Trent Worley has a knack for a tune and a chorus. This is a solid set of songs entrenched in a tradition of Aussie rock that might be described as rootsy pub-rock. The arrangements give evidence to Trent’s roots leanings with lap-steel combining with acoustic guitar to provide an alt-country feel reminiscent of  Karma County or an antipodean Wilco.

Trent’s unapologetic Australian voice reminds me of Weddings Parties Anything and Prodigal Son era Saints. His singing has much in common with The Low Anthem – where that band makes a feature of their broad southern American drawl,  the songs on Truce celebrate a pronounced  ‘strine accent. Also, Trent is not afraid to push his vocals to the limit, achieving an emotive (and still tuneful) rasp that sounds like it might hurt.

It is a testament to Trent’s song-writing chops that I found myself humming the tunes after listening to the cd in my car but it also brought to my attention the fact that the words did not linger.

What stops this set  from being more than interesting is the lyrics. Some genres of music don’t require much in the way of message, dance music communicates through rhythm, psych-rock often use the voice as a texture, the words don’t matter. Other genres demand something more lyrically, hip-hop and folk are founded on delivering a message, similarly roots rock seems to require more in the way of ideas and social consciousness than Trent delivers here.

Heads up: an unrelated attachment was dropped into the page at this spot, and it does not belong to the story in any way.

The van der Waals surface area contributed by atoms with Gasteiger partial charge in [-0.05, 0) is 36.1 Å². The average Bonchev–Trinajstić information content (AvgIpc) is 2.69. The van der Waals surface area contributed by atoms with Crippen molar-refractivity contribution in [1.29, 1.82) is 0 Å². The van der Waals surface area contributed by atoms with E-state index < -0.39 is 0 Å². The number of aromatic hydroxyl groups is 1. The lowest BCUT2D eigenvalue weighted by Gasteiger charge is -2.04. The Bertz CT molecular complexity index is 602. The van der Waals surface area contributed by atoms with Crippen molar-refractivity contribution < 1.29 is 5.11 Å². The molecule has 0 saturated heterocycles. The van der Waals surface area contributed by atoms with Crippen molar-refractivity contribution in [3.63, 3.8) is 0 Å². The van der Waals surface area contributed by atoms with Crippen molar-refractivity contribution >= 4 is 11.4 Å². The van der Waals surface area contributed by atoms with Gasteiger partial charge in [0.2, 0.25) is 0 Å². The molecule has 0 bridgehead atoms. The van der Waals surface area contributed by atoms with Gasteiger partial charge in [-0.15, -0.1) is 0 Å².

One of the lines that did stick was from the first track – “if you won’t look after yourself then why should I do it for you.” However, as clever as the paradox in that line is (if he looks after her then she, by definition, is not looking after herself) the sentiment is unappealing, it is not a generous perspective. Throughout this recording the politics are ambiguous – Trent rails against the arrogance of self confidence and political correctness but doesn’t seem to point to an alternative. I am not sure what he stands for.

If this doesn’t bother you then this may be a better record than I give it credit for.
Great in most respects but missing something important.


Also printed in Bside Magazine 16 July 2015